Raymond Howard Kemp (April 7, 1907 – March 26, 2002) was an American football player and a charter member of the Pittsburgh Pirates football team (now called the Pittsburgh Steelers). He was also the first African-American player in the team’s history. It’s kind of amazing to me that this man was still alive in 2002 and I’ve never heard mention of him. I am not a big football fan but I have watched a few games and I have seen the Gayle Sayers movie (a heart-breaker). What I’m saying is that there are a lot of Black Americans in history who have made great contributions that we do not hear about. Even if they played football.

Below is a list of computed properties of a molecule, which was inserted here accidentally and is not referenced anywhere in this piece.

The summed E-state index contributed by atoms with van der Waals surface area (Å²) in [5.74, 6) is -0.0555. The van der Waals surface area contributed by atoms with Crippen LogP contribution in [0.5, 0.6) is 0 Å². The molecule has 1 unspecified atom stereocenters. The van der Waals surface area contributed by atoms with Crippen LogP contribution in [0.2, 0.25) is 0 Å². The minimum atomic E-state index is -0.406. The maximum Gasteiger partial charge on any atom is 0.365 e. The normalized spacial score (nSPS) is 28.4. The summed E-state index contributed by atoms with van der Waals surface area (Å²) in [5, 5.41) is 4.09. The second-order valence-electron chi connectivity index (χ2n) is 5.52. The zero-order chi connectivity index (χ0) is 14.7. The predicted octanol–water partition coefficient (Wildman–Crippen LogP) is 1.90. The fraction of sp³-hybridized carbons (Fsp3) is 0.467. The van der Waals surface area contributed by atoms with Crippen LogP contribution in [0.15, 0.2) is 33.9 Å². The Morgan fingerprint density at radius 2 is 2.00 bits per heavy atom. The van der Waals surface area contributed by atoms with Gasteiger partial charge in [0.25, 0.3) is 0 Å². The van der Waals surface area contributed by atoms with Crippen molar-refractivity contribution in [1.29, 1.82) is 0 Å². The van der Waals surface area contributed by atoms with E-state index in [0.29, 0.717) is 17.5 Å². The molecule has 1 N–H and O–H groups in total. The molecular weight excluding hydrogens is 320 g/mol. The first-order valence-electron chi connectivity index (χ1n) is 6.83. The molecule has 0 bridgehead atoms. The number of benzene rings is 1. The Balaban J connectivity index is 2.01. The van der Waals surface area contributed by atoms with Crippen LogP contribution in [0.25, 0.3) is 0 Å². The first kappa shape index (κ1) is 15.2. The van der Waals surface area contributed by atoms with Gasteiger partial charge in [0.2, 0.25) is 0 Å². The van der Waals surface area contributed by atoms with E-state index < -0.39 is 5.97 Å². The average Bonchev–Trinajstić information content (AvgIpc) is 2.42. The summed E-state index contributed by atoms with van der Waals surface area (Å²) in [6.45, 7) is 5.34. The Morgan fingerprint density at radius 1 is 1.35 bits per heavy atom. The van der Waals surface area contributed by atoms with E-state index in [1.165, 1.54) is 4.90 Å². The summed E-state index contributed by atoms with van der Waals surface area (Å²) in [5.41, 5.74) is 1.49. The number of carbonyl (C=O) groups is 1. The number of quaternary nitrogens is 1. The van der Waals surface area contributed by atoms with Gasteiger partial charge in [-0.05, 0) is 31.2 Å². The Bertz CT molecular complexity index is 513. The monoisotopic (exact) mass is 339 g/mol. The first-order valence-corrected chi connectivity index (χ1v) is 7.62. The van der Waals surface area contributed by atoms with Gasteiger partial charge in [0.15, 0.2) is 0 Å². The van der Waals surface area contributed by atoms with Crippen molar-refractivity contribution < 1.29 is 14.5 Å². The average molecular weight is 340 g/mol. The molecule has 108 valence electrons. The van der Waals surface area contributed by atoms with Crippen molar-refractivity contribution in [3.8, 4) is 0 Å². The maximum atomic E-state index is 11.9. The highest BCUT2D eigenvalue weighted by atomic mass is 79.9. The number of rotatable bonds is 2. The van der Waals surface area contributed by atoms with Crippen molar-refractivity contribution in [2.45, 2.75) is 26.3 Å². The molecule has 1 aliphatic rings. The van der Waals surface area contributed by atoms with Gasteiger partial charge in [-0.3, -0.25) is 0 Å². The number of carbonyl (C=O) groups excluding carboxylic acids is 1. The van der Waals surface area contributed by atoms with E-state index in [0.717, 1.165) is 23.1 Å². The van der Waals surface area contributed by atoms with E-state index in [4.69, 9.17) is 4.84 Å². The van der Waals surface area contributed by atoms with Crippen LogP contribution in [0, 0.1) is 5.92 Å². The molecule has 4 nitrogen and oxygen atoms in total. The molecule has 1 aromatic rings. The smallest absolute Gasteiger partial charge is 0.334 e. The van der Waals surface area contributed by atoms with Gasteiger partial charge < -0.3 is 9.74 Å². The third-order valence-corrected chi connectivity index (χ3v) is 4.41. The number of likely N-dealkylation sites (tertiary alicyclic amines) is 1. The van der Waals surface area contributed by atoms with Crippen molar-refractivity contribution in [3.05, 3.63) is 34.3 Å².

What I know a lot more about is my father’s life. As the title of my book says, a Black American Entertainment Pioneer. Eddie Green. In this post I am sharing about Eddie in 1941. He was 50 years old, and had become a filmmaker, working his way up from a poverty-stricken childhood, through vaudeville, burlesque, the stage and many radio programs as a magician, a dancer and comedian. His household fame hadn’t come yet, but his name was always in the local Black newspapers. Eddie used a lot of young women in his movies as chorus girls. He would find his ladies at beauty contests. In 1941 there was a contest at the Renaissance Club in Harlem. Eddie presented the winner of the “Miss Glamourous” contest. Her name is Millicent Roberts. Millicent was 101 years old a couple of years ago. A living legend of Black History-when we had Black beauty contests. She also had a part in one of Eddie’s movies “What’s Going Up”.